In 1980 in America’s Bible Belt, a toddler named James Luke had tumours all over his body. An IV insertion caused a linear scar on his neck, while a tumour behind his left eye blinded him and another behind his right ear was biopsied. Twelve years later, James’ mother Kathy had given birth to two healthy children and was welcoming another son. As well as being born blind in his left eye, with a cyst behind his right ear, her newborn son had a linear birthmark on his neck.
Imagine pattering into the kitchen, flicking on the coffee maker and casually leaning over to fire up your personal 3D printer, which warms up and gets ready to whip you up a plate of eggs or pancakes. So far so Sci-Fi, right? In reality this is how the CSIRO think we’ll be making breakfast 13 years from now.
The Plummery sounds like a sprawling countryside property. Its garden beds grow an abundance of vegetables, with surrounding fruit and nut trees underplanted with shrubs, herbs and flowers. Bubblegum grape shades the house and there’s a greenhouse with bananas and babaco. A quail aviary sits by the side of the house and on the southern side are avocados, feijoas and a cherry guava.
Koky Saly keeps his promises. Searching for a way to fund his charity BabyTree Projects, Koky cottoned on to using discarded fabrics to make backpacks. The sales from BeeKeeper Parade bags go towards educating children in his native Cambodia – a cause his sister Sophia was passionate about. Before passing away from cervical cancer, Sophia asked Koky to continue to inspire change in the world; five years later, he’s continuing that mission and enjoying newfound fame thanks to a recent Humans In Melbourne post.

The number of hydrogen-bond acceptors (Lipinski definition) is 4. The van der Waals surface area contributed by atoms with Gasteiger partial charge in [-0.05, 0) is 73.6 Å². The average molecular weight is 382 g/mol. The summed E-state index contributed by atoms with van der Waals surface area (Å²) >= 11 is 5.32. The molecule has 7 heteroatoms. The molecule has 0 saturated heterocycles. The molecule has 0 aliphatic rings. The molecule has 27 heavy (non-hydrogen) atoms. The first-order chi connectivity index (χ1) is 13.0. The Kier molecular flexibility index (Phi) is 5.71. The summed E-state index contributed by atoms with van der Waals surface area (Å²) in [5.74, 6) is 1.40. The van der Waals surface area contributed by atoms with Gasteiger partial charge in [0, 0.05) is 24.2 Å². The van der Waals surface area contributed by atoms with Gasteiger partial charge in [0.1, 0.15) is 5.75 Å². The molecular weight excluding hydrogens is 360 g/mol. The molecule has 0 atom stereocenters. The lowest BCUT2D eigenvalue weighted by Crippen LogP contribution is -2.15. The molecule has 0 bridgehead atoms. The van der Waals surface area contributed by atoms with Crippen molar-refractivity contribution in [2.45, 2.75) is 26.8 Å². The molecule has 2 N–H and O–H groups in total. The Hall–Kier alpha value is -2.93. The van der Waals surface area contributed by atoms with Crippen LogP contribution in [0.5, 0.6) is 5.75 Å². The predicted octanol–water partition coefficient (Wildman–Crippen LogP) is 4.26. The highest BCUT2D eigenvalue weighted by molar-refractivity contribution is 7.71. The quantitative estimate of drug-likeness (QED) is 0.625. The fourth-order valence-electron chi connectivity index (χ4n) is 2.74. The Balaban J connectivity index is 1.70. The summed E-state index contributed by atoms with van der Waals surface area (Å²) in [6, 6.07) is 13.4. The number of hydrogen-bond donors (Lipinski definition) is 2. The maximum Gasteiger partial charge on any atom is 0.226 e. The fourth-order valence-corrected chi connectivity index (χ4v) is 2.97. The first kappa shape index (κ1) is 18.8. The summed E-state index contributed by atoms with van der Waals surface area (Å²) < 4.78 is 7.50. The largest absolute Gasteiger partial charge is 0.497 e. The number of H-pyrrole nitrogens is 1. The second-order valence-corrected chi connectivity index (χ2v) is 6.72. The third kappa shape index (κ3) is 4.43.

Australia’s animal shelters are brimming, with hundreds of thousands of companion animals euthanised every year. Rescue groups are inundated, relying on volunteer foster carers to open their homes and hearts to animals in need.
They’ve worked or been caretakers (or both) their whole lives, but they are the fastest growing homeless demographic in Australia—thanks to a lifetime of gender discrimination.
One morning a spelt pancake was transformed into a lion, and with that, the direction of Laleh Mohmedi’s life also changed. Whipping up breakfast for her young son Jacob, the Melbourne mum posted a photo of the arty creation to her Facebook page. Encouraged by her friends to start an Instagram account, Jacob’s Food Diaries was born.
Climate change is at the forefront of our minds and political debates these days. This focus, while crucial, has somewhat diverted our attention from all of those other environmental issues us 90s kids grew up fearing thanks to our trusty green haired, blue-skinned friend Captain Planet.
So was the Captain and his devoted Planeteers being overly dramatic about the future of Planet Earth, or should we have taken greater heed?
Soprano Tania de Jong AM recognises the power of the voice. The act of singing has been proven to make us happier, healthier, smarter and more creative, and Tania believes it is also fundamental in removing barriers between people.
Heartened by the growing popularity of community choirs but also concerned about the siloing nature of these groups, many of which are composed of individuals from similar backgrounds, Tania established With One Voice.
The high school you attend lays the foundation for your formative educational experiences. If you were a teenager in the 90s, chances are that you also did a fair bit of unofficial distance learning at Hartley High. Starting off on Channel 10 in 1994 and moving across to the ABC a couple of years later, Australia’s Heartbreak High was one of the most watched teen shows of its time.